There is increasing chatter in recent years about share repurchases, dividends, corporate investment and the ideal way for firms to use capital. But one question that economists can’t really agree on the answer to is why companies pay dividends at all? As noted in an excellent Twitter conversation initiated by Matthew Yglesias, even great thinkers like Richard Thaler and Tyler Cowen don’t have good answers. And even the legends in economics don’t have a concise answer as Fischer Black once noted in this research piece.
It’s a puzzle that doesn’t have a clean answer. After all, in a perfect world you would allocate capital to entities that could perfectly maximize the return on that capital and they would do so by reinvesting funds into their own business in a way that pays off doubly for the shareholder by increasing future returns and reducing current tax burden (dividends increase current taxes while reducing potential exposure to future profits). But the real world is never as clean as theory. And this leads me to a rather simple conclusion – shareholders demand dividends for the purpose of optionality.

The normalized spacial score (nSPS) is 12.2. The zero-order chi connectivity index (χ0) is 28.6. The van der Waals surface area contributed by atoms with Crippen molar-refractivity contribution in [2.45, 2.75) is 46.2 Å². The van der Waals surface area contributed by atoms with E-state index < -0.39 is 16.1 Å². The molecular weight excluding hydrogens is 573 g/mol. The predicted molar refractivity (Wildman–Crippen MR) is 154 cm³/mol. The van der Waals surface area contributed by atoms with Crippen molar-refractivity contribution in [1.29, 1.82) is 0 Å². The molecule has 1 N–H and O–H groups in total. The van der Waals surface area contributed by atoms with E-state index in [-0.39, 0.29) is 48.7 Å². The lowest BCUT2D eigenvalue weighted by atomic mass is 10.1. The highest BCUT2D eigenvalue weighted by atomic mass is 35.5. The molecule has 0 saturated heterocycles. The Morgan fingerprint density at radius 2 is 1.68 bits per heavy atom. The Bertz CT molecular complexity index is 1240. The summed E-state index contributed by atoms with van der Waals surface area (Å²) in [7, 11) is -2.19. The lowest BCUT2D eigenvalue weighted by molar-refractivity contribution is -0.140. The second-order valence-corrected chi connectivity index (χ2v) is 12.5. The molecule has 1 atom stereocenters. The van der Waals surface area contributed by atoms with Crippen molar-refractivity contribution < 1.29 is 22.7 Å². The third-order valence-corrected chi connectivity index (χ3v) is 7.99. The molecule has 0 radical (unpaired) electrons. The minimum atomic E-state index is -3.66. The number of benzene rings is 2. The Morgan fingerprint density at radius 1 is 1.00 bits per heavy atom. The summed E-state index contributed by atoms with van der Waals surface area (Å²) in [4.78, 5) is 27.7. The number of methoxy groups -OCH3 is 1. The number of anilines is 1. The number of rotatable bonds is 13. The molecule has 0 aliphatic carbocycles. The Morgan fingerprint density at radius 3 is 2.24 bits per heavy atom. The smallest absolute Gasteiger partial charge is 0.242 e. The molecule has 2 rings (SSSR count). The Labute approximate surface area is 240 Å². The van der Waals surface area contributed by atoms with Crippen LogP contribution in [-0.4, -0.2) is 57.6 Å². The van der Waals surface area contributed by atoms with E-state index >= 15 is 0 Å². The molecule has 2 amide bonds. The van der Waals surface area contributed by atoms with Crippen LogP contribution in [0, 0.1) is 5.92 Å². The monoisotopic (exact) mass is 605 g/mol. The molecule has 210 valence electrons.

In order to understand this thinking it’s useful to go back in time to the origin of dividends. The word dividend is derived from the Latin word “dividendum” meaning “things to be divided”. The Dutch East India Company was the first entity to issue common stock and pay a dividend on that stock. The reason they did this was because their company was divided among different owners serving different trade routes. So, the owner of a share of DEIC was diversifying their risk across businesses, but equally important, they were diversifying their risk across time. The payment of dividends gave the current owners access to profits and gave them the optionality of how they would be exposed to the risk of those profits over time.
The world has changed quite a bit in the last 500 years, but not by much when it comes to why corporations pay dividends. The tax treatment has complicated the payment of dividends (which is why share repurchases have soared in popularity), but the thinking is still largely the same. Shareholders like optionality and the payment of a dividend gives the shareholder the option to increase or decrease their exposure to that entity across time. Again, share repurchases provide much the same optionality (perhaps in a superior manner depending on the taxes), but as the old saying goes, a bird in the hand is worth two in the bush.